Microprolactinomas are considered not to cause pituitary hormone dysfunction, but there is little data available on the prevalence of hormone deficiencies. We aimed to establish the frequency of pituitary hormone dysfunction in patients with hyperprolactinaemia.
We examined the casenotes of 124 consecutive patients (85 females) with documented hyperprolactinemia from our pituitary data-base. 52 patients had macroadenomas (tumour > 1cm diameter), 64 microadenomas (tumour < 1 cm, or clinical diagnosed), 3 medications-related, 5 macroprolactinemia.
Of 64 patients diagnosed to have microprolactinoma, MRI, identified a microadenoma in 31/59. 17 patients with positive MRI had dynamic pituitary testing which showed combined growth hormone (GH) and ACTH deficiencies in 1 patient and ACTH deficiency in one patient. 16/28 MRI negative patients, all medically treated, had dynamic pituitary testing with 1 patient exhibiting GH deficiency alone, 2 GH and ACTH deficiencies and 2 ACTH deficiency alone. 1 patient with MRI positive microprolactinomas had cranial diabetes insipidus.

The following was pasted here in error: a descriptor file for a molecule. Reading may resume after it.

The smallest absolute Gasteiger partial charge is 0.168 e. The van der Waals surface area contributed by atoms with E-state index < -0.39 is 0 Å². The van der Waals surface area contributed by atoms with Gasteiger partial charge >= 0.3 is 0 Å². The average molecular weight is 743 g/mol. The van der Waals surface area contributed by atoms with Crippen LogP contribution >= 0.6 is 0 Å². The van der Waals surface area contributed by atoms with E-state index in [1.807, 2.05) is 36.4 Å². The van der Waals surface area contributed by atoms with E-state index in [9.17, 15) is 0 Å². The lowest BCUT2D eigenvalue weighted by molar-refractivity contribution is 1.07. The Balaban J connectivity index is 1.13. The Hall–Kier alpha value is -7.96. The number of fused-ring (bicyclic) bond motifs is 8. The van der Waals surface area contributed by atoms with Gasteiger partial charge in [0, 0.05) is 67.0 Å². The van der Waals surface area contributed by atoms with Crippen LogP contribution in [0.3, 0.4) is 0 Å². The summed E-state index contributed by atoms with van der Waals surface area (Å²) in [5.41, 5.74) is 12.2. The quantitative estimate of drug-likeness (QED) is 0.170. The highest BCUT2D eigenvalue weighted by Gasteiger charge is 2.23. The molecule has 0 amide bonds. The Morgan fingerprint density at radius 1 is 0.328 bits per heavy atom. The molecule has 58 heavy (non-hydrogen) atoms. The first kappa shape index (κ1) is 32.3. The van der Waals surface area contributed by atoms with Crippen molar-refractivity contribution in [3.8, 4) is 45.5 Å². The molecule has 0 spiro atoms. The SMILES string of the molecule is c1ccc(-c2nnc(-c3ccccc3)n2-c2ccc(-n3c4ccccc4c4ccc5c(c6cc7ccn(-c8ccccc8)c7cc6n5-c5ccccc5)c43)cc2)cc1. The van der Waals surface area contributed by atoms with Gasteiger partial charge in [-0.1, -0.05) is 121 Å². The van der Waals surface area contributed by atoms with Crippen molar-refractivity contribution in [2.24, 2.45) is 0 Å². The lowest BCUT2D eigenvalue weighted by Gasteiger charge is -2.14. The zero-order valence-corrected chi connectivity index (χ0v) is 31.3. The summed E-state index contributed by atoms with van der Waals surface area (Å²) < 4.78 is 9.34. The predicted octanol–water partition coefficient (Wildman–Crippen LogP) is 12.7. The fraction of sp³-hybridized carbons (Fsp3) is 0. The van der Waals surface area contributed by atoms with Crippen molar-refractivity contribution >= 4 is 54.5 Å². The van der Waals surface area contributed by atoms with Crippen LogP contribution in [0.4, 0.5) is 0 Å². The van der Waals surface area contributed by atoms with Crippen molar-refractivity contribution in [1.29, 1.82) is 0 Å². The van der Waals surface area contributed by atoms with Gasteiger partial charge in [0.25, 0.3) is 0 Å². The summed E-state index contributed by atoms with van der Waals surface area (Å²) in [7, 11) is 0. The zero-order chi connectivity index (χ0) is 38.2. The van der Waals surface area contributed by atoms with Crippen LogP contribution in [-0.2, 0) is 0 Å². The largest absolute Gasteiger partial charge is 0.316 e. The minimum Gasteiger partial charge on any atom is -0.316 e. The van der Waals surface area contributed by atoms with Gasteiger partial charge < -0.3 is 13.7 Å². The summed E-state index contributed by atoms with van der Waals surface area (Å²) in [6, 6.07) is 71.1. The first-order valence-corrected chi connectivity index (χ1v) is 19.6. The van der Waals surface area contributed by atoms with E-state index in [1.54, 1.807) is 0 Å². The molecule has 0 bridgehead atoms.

This study shows a significant incidence (7/33, 21%) of GH and glucocorticoid deficiency in surgically naive patients with microprolactinomas. 2/17 patients with tumour identified by imaging had GH/ACTH deficiency, compared with 5/16 with normal imaging. We conclude that patients with microprolactinoma may have other abnormalities of pituitary hormone secretion, particularly those with normal MRI imaging. This suggests that some patients with hyperprolactinaemia and normal MRI pituitary may have non-tumour pituitary disease. We suggest that dynamic pituitary testing should have a wider role in the assessment of pituitary function in patients with hyperprolactinaemia.
22 - 24 Mar 2004
British Endocrine Societies